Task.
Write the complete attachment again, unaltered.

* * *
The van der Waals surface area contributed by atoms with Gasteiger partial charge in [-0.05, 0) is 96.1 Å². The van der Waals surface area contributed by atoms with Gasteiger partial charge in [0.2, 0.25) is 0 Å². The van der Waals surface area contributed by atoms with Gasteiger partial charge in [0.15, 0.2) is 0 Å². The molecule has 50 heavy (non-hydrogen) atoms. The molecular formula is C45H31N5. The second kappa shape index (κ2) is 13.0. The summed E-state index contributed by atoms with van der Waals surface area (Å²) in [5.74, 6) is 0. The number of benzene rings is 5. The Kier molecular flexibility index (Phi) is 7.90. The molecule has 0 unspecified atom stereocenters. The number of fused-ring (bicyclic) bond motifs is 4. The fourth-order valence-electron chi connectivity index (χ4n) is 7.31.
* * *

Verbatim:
The van der Waals surface area contributed by atoms with Gasteiger partial charge in [-0.05, 0) is 96.1 Å². The van der Waals surface area contributed by atoms with Gasteiger partial charge in [0.2, 0.25) is 0 Å². The van der Waals surface area contributed by atoms with Gasteiger partial charge in [0.15, 0.2) is 0 Å². The molecule has 50 heavy (non-hydrogen) atoms. The molecular formula is C45H31N5. The second kappa shape index (κ2) is 13.0. The summed E-state index contributed by atoms with van der Waals surface area (Å²) in [5.74, 6) is 0. The number of benzene rings is 5. The Kier molecular flexibility index (Phi) is 7.90. The molecule has 0 unspecified atom stereocenters. The number of fused-ring (bicyclic) bond motifs is 4. The fourth-order valence-electron chi connectivity index (χ4n) is 7.31.